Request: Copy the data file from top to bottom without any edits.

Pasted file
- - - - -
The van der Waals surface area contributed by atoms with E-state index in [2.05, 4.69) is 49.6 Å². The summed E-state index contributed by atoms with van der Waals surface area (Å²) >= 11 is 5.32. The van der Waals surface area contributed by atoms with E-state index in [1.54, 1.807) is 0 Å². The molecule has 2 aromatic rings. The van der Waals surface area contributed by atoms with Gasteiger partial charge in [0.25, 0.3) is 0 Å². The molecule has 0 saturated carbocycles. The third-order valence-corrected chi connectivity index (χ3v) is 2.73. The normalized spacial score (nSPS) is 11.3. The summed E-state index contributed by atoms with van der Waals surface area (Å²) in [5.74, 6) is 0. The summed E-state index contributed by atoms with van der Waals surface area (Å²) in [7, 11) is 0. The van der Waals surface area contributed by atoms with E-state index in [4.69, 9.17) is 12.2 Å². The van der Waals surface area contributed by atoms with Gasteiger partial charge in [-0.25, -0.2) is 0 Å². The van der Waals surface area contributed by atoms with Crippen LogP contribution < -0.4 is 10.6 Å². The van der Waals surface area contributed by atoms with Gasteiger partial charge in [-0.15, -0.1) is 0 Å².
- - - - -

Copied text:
The van der Waals surface area contributed by atoms with E-state index in [2.05, 4.69) is 49.6 Å². The summed E-state index contributed by atoms with van der Waals surface area (Å²) >= 11 is 5.32. The van der Waals surface area contributed by atoms with E-state index in [1.54, 1.807) is 0 Å². The molecule has 2 aromatic rings. The van der Waals surface area contributed by atoms with Gasteiger partial charge in [0.25, 0.3) is 0 Å². The molecule has 0 saturated carbocycles. The third-order valence-corrected chi connectivity index (χ3v) is 2.73. The normalized spacial score (nSPS) is 11.3. The summed E-state index contributed by atoms with van der Waals surface area (Å²) in [5.74, 6) is 0. The summed E-state index contributed by atoms with van der Waals surface area (Å²) in [7, 11) is 0. The van der Waals surface area contributed by atoms with E-state index in [4.69, 9.17) is 12.2 Å². The van der Waals surface area contributed by atoms with Gasteiger partial charge in [-0.25, -0.2) is 0 Å². The van der Waals surface area contributed by atoms with Crippen LogP contribution < -0.4 is 10.6 Å². The van der Waals surface area contributed by atoms with Gasteiger partial charge in [-0.15, -0.1) is 0 Å².